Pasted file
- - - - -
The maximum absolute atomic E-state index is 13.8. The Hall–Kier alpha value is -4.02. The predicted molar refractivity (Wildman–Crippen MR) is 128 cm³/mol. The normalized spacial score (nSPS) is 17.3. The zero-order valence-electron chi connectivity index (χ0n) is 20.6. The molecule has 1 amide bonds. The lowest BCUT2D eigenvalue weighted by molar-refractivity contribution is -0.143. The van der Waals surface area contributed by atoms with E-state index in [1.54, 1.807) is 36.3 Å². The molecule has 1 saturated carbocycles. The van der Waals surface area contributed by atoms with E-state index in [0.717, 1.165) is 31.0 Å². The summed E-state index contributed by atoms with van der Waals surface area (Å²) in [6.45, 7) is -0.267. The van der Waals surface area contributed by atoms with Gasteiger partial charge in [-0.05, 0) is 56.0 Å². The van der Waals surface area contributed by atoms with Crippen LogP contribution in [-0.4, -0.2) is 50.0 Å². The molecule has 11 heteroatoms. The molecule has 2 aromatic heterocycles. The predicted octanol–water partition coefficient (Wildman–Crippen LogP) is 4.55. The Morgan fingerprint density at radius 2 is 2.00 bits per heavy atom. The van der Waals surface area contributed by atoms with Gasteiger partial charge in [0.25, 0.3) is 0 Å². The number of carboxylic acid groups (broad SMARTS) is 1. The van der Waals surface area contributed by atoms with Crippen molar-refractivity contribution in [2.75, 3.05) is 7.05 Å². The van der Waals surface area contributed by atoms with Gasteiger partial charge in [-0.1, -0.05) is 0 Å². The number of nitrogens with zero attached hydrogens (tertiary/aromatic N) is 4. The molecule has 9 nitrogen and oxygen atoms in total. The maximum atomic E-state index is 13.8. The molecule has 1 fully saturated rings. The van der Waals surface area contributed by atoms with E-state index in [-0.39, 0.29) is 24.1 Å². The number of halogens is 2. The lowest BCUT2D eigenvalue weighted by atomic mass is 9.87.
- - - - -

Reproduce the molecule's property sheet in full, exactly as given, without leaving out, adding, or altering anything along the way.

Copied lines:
The maximum absolute atomic E-state index is 13.8. The Hall–Kier alpha value is -4.02. The predicted molar refractivity (Wildman–Crippen MR) is 128 cm³/mol. The normalized spacial score (nSPS) is 17.3. The zero-order valence-electron chi connectivity index (χ0n) is 20.6. The molecule has 1 amide bonds. The lowest BCUT2D eigenvalue weighted by molar-refractivity contribution is -0.143. The van der Waals surface area contributed by atoms with E-state index in [1.54, 1.807) is 36.3 Å². The molecule has 1 saturated carbocycles. The van der Waals surface area contributed by atoms with E-state index in [0.717, 1.165) is 31.0 Å². The summed E-state index contributed by atoms with van der Waals surface area (Å²) in [6.45, 7) is -0.267. The van der Waals surface area contributed by atoms with Gasteiger partial charge in [-0.05, 0) is 56.0 Å². The van der Waals surface area contributed by atoms with Crippen LogP contribution in [-0.4, -0.2) is 50.0 Å². The molecule has 11 heteroatoms. The molecule has 2 aromatic heterocycles. The predicted octanol–water partition coefficient (Wildman–Crippen LogP) is 4.55. The Morgan fingerprint density at radius 2 is 2.00 bits per heavy atom. The van der Waals surface area contributed by atoms with Gasteiger partial charge in [0.25, 0.3) is 0 Å². The number of carboxylic acid groups (broad SMARTS) is 1. The van der Waals surface area contributed by atoms with Crippen molar-refractivity contribution in [2.75, 3.05) is 7.05 Å². The van der Waals surface area contributed by atoms with Gasteiger partial charge in [-0.1, -0.05) is 0 Å². The number of nitrogens with zero attached hydrogens (tertiary/aromatic N) is 4. The molecule has 9 nitrogen and oxygen atoms in total. The maximum atomic E-state index is 13.8. The molecule has 1 fully saturated rings. The van der Waals surface area contributed by atoms with E-state index in [-0.39, 0.29) is 24.1 Å². The number of halogens is 2. The lowest BCUT2D eigenvalue weighted by atomic mass is 9.87.